3 Stars: Flyers push win streak to five with statement win over NHL-best Blues

3 Stars: Flyers push win streak to five with statement win over NHL-best Blues

A look at the Philadelphia Flyers’ 4-1 victory over the league-leading St. Louis Blues on Saturday afternoon at Wells Fargo Center from the perspective of two players and one whistle-happy referee.

You guys smell that? That smells like a five-game winning streak, all against some of the best the NHL has to offer.

3. Francois St. Laurent

If you didn’t know that St. Laurent is a NHL referee before Saturday afternoon’s game, you certainly do now because it seemed like he was blowing his whistle every 10 seconds to call another penalty.

All told, St. Laurent and his partner Gene Hebert called 18 minor penalties – four of which were on Flyers captain Claude Giroux alone. But St. Laurent was the ref making most of the calls and skating over to the penalty boxes to announce them.

Two of the best and hottest teams in the NHL met on Saturday at Wells Fargo Center. Let ‘em play, ref.

That said, the Flyers’ penalty kill units were great yet again as they held the Blues, who entered the game with the seventh-best power play in the league, scoreless on six chances with the man advantage. That’s now 27 of the last 28 power plays against that the Flyers have killed off.

2. Steve Mason

There have been times this season when Mason hasn’t been great but his teammates picked him with some offense. And there have been times this season when Mason has had to stand on his head to help his team hang on to a lead.

Saturday was an example of the latter.

Mason made 32 saves to earn the victory. He came up especially huge in the third period when his team clung to a slim lead.

First, he made a great glove save on a shot from the point by St. Louis defenseman Alex Pietrangelo as the teams played 4-on-4. Then, with St. Louis on the power play, Mason stopped forward Derek Roy on the doorstep three times, the last of which may have been the netminder’s best save of the day as he snatched Roy’s opportunity out of the air while sprawled across the goal line.

The Flyers really needed Mason on Saturday as they were outshot 33-19 for the game and smothered by the Blues for the better parts of the first and third periods. In that third period, the Flyers were outshot 11-3 but Mason had every answer for those 11 third-period shots. It doesn’t hurt that two of the Flyers three third-period shots found the back of the net courtesy of Jake Voracek and an empty-netter by Wayne Simmonds.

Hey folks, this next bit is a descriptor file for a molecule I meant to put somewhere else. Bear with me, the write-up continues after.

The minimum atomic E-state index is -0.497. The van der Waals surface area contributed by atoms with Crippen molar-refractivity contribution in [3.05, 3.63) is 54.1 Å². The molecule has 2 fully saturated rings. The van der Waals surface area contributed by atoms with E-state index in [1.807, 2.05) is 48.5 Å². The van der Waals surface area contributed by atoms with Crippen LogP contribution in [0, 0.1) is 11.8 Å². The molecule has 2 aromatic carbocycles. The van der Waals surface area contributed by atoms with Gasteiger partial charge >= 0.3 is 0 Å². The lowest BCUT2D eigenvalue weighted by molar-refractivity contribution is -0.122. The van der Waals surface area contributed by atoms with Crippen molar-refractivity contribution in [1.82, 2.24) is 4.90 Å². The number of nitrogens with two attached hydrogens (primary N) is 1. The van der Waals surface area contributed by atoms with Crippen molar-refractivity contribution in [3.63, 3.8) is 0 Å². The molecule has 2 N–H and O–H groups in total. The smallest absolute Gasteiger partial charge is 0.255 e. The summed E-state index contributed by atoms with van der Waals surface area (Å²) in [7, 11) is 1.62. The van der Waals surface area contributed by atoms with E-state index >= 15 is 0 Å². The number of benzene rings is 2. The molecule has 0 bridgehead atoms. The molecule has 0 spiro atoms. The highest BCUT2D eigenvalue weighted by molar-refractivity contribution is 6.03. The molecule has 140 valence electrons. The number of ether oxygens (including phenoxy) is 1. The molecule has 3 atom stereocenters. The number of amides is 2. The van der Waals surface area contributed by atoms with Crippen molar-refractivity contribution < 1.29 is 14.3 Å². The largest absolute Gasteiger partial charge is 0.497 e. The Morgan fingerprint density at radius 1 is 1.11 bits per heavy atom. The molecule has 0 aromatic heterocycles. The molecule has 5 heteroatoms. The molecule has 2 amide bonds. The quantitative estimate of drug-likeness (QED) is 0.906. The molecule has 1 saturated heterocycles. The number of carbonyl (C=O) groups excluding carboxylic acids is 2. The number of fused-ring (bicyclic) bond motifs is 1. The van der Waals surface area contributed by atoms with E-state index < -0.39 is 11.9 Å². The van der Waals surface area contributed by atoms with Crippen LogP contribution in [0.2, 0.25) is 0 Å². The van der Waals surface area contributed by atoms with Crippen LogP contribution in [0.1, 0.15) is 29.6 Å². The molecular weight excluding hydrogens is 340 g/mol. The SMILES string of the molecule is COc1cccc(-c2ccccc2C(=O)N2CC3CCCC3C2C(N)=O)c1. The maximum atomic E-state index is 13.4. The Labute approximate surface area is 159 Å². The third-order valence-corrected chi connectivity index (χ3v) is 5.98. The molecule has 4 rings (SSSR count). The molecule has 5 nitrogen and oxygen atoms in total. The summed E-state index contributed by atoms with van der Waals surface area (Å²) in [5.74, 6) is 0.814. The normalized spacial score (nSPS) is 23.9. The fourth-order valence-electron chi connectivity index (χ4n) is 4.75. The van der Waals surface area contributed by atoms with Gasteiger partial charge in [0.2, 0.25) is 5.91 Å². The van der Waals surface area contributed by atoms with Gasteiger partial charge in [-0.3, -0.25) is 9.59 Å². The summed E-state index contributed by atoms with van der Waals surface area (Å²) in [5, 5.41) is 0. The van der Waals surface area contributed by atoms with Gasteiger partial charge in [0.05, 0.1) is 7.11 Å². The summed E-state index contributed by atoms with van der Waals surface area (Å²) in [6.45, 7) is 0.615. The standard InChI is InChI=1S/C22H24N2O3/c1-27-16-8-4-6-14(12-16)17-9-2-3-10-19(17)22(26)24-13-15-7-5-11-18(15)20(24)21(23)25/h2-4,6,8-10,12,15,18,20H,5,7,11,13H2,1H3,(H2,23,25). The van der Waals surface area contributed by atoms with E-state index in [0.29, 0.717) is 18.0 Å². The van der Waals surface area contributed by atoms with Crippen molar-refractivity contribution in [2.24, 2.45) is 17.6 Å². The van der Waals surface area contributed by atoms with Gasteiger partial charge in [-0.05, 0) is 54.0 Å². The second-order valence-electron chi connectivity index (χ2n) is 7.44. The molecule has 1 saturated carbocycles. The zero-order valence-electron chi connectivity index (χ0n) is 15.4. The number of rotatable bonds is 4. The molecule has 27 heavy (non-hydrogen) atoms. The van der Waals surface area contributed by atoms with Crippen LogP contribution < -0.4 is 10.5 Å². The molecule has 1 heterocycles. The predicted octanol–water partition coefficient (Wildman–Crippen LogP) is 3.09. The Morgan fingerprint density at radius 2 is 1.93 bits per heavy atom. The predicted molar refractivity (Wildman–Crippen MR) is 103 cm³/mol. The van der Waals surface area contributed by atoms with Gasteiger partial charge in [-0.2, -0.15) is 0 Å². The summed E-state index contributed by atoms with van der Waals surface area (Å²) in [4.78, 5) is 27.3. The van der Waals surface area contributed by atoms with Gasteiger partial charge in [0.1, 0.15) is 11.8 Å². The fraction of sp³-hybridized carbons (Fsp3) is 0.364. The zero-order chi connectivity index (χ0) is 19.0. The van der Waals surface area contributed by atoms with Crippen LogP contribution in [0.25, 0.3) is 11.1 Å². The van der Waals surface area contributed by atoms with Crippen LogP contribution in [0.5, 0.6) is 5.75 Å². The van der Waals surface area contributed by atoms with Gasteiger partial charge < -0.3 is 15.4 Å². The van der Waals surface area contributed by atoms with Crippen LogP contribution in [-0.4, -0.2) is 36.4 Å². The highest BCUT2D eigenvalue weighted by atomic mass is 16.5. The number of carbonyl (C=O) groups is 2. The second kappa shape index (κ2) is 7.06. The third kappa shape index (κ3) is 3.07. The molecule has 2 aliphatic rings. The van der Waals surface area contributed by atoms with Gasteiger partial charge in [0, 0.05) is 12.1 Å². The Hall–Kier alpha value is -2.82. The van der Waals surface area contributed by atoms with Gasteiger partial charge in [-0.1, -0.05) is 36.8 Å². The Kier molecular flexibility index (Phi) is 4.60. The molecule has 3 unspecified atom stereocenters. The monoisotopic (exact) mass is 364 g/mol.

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1. Scott Hartnell

Much like this past Tuesday when the Blackhawks were in town, the Flyers needed a spark after a lackluster start to the game. And much like this past Tuesday, Hartnell was there to provide it.

After the Flyers were swamped by the Blues for most of the opening stanza and found themselves down at intermission, Hartnell took a centering pass from Voracek and beat newly-acquired Blues goalie Ryan Miller for a power-play goal to knot the game at one just 57 seconds into the second period.

It was a goal that allowed the Flyers to get their feet back under themselves and get some confidence that would show throughout the rest of the period. They carried play in the second period and would eventually get another goal from Brayden Schenn that would stick as the game-winner.

With the Blues pressing again late in the third and the Flyers holding onto a 2-1 lead, Hartnell got in on the forecheck, caused a turnover and then sent puck over to Giroux, who fed Voracek for a huge insurance goal on one of the Flyers’ rare shots in the third. Without Hartnell’s hard work and forechecking, the goal likely never would have happened and who knows where things would have gone from there with how hard the Blues were pressing?

It was a hard-nosed, physical game so it shouldn’t be a surprise that Hartnell made an impact on Saturday afternoon.

That’s now six points – four goals and two assists – for Hartnell over the team’s current five-game winning streak. He’s stepping his game up at the right time.


In a week of statement wins, Saturday afternoon’s win over the NHL-best Blues may have been the biggest statement the Flyers have made. It may not always be pretty, but this team is getting the job done against the best teams in the league. The rest of the NHL is officially on notice because the Flyers look like they are for real.

Eagles-Vikings 5 things: Game much bigger than Sam Bradford's return